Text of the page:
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Thread: Room Resonance, Loud "C" Bass Note

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    Room Resonance, Loud "C" Bass Note

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    Hey all, haven't been around much lately. Hope everyone's doing well.

    Anyway, I'm working on the final mix of a track, it's a basic F-C-G-Am thing, and I noticed something when putting it to the speakers for the first time after getting most of the mix done on my headphones (I do this often since I mix a lot late night, always check finals on my speakers though)

    Anyway, the "C" note on the bass is booming compared to the others (3rd fret, A string), literally sounds like 5db or more louder, things even rattle a little on my desk, I think. Only on that note, at lower volumes too. This wasn't happening on the phones. Obviously a room issue, right? Maybe a desk issue? So I did some tests.

    Imported some similar, commercial released tracks into the session, songs that have distinct "C" notes on the bass. They didn't seem to resonate at all really. Sounded even. Test 2, took my track to the car stereo. Sounded fantastic, perfectly even bass notes. Must be a room or desk thing then, but why aren't commercial release "C" notes resonating like that in my room/desk then?

    I then noticed that the C boomed a little more in context with song (not solo'd, still boomed solo'd though). Found the culprit, a doubled guitar track with light distortion has a light palm-mute part during the verse, and when on the "C" it was resonating too loud, along with the bass.

    Again, in the car, no problems. Again, commercial release "C's" don't resonate badly in my room. I'm at a loss. Track needs to be done and mixed by early tomorrow, and it's basically done, 'cept for this "C" problem. Since it sounds great to my ears everywhere else, I should just leave it as is, I assume. Too afraid to clip-gain down the C's.

    What do you guys think is going on? I could post some pictures of the room and desk if anyone wants to see. I could post the song in the clinic if need be also.
    Pro Tools 12.7 - Superior Drummer 2.0 - Sound Forge Pro 10

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    This is over my pay grade, but that's never stopped anyone before....

    Is the the offending note actually loud? Can you pull up an EQ on the track and see what it's doing?

    Do you have any multi band compression that would allow you to isolate this track, this frequency, and then add some compression.

    If it's a room problem, you might start by seeing if there is ringing at the frequency that corresponds to the note. This might help: amroc - THE Room Mode Calculator

    If you can identify the approximate frequency, you could try playing a test tone and walking around the room--particularly at the boundary--to look for an area that's louder than expected. Then it's a question of whether treatment will work and what kind. Going to the car to listen is a pain and a waste of gas. Plus, you are ten times more likely to get in an auto accident in your car compared to your studio.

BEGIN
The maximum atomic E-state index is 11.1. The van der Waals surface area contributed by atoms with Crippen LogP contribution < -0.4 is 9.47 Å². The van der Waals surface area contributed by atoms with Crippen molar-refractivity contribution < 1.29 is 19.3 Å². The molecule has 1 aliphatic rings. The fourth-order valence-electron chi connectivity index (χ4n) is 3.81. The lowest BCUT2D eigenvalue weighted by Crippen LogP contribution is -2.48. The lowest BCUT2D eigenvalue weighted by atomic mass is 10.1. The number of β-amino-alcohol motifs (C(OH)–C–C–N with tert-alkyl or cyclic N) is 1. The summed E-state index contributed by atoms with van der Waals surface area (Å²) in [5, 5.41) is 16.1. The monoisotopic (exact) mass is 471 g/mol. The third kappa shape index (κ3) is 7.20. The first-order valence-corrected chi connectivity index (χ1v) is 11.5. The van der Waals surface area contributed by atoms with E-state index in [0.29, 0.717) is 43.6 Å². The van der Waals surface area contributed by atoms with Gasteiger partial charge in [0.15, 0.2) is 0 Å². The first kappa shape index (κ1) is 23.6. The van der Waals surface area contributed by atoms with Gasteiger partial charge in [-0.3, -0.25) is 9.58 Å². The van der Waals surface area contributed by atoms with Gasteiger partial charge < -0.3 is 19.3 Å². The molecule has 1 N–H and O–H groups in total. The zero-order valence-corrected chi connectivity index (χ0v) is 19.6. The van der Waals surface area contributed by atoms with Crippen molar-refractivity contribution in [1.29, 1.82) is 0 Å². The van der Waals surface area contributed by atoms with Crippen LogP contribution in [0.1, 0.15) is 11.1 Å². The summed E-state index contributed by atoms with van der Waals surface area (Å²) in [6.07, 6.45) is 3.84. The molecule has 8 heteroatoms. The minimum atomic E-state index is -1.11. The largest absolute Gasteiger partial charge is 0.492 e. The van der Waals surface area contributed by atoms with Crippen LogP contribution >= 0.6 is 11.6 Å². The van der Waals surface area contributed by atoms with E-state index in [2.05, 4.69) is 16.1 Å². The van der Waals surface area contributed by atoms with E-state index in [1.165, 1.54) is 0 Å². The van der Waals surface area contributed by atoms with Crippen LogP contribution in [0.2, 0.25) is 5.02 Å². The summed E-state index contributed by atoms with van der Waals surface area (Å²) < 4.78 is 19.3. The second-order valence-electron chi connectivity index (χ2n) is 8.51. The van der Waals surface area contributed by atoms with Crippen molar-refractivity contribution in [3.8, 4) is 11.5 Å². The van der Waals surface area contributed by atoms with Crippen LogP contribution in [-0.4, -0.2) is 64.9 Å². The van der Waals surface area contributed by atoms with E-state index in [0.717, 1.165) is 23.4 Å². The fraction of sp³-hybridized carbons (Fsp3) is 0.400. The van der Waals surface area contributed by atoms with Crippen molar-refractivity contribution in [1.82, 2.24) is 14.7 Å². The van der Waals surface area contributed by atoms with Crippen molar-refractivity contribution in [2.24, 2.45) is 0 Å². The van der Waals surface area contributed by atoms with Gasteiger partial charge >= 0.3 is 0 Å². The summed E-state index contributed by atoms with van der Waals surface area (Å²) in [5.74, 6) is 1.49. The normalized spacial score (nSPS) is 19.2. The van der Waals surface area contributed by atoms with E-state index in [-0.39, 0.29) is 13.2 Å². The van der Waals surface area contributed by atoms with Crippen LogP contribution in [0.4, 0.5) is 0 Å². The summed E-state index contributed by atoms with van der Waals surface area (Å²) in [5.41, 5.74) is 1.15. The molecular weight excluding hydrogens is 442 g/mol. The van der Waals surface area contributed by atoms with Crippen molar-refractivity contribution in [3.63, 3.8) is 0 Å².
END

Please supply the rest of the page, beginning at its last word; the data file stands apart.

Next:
Finally, and this may seem harsh if you are a bass player, can you arrange your way out of the problem by not playing the note at that point. In a rich and complicated mix, not all notes and all instruments have to play at once. In fact, sometimes the ears need for the rhythm section to shut up or just quiet down. I would argue that it improves dynamics. It's like a song where the singer sings at full blast for three minutes straight . It's not very interesting. In fact, depending on the singer, it could be extremely annoying. The same applies to bass, lead guitar, etc. And especially to the drummer. "D

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    My room resonates at the low F#. I think its just a standard room thing to have a mode.
    Win 7 Ult Dell i7 4core 6700ghz 32 GB, 1,2x2, 4 Tb Barracuda HD's running Pro tools 2018 through Allen&Heath Qu-32

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    Quote Originally Posted by JohnnyAmato View Post
    Hey all, haven't been around much lately. Hope everyone's doing well.

    Anyway, I'm working on the final mix of a track, it's a basic F-C-G-Am thing, and I noticed something when putting it to the speakers for the first time after getting most of the mix done on my headphones (I do this often since I mix a lot late night, always check finals on my speakers though)

    Anyway, the "C" note on the bass is booming compared to the others (3rd fret, A string), literally sounds like 5db or more louder, things even rattle a little on my desk, I think. Only on that note, at lower volumes too. This wasn't happening on the phones. Obviously a room issue, right? Maybe a desk issue? So I did some tests.

    Imported some similar, commercial released tracks into the session, songs that have distinct "C" notes on the bass. They didn't seem to resonate at all really. Sounded even. Test 2, took my track to the car stereo. Sounded fantastic, perfectly even bass notes. Must be a room or desk thing then, but why aren't commercial release "C" notes resonating like that in my room/desk then?